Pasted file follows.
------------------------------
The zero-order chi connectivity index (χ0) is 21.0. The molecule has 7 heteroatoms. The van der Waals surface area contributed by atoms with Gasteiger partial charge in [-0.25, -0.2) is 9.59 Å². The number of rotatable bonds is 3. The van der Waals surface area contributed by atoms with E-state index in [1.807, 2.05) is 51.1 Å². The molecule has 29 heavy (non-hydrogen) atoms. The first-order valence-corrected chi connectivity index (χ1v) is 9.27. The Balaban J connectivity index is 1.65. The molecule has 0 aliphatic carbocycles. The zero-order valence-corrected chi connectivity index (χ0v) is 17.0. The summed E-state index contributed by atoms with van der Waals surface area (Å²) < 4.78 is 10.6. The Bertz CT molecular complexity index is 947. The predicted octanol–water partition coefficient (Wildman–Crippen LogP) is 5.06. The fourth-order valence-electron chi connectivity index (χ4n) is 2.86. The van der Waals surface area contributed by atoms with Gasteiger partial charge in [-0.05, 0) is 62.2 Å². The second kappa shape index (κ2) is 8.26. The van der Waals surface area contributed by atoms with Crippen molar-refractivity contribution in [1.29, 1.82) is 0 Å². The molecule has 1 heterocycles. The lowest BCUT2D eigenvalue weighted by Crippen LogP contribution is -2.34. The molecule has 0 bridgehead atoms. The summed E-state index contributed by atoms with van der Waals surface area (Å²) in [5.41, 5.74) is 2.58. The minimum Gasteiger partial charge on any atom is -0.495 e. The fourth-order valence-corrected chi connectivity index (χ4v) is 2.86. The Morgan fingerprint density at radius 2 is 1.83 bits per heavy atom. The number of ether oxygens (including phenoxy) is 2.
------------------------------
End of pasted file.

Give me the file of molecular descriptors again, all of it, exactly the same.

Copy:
The zero-order chi connectivity index (χ0) is 21.0. The molecule has 7 heteroatoms. The van der Waals surface area contributed by atoms with Gasteiger partial charge in [-0.25, -0.2) is 9.59 Å². The number of rotatable bonds is 3. The van der Waals surface area contributed by atoms with E-state index in [1.807, 2.05) is 51.1 Å². The molecule has 29 heavy (non-hydrogen) atoms. The first-order valence-corrected chi connectivity index (χ1v) is 9.27. The Balaban J connectivity index is 1.65. The molecule has 0 aliphatic carbocycles. The zero-order valence-corrected chi connectivity index (χ0v) is 17.0. The summed E-state index contributed by atoms with van der Waals surface area (Å²) < 4.78 is 10.6. The Bertz CT molecular complexity index is 947. The predicted octanol–water partition coefficient (Wildman–Crippen LogP) is 5.06. The fourth-order valence-electron chi connectivity index (χ4n) is 2.86. The van der Waals surface area contributed by atoms with Gasteiger partial charge in [-0.05, 0) is 62.2 Å². The second kappa shape index (κ2) is 8.26. The van der Waals surface area contributed by atoms with Crippen molar-refractivity contribution in [1.29, 1.82) is 0 Å². The molecule has 1 heterocycles. The lowest BCUT2D eigenvalue weighted by Crippen LogP contribution is -2.34. The molecule has 0 bridgehead atoms. The summed E-state index contributed by atoms with van der Waals surface area (Å²) in [5.41, 5.74) is 2.58. The minimum Gasteiger partial charge on any atom is -0.495 e. The fourth-order valence-corrected chi connectivity index (χ4v) is 2.86. The Morgan fingerprint density at radius 2 is 1.83 bits per heavy atom. The number of ether oxygens (including phenoxy) is 2.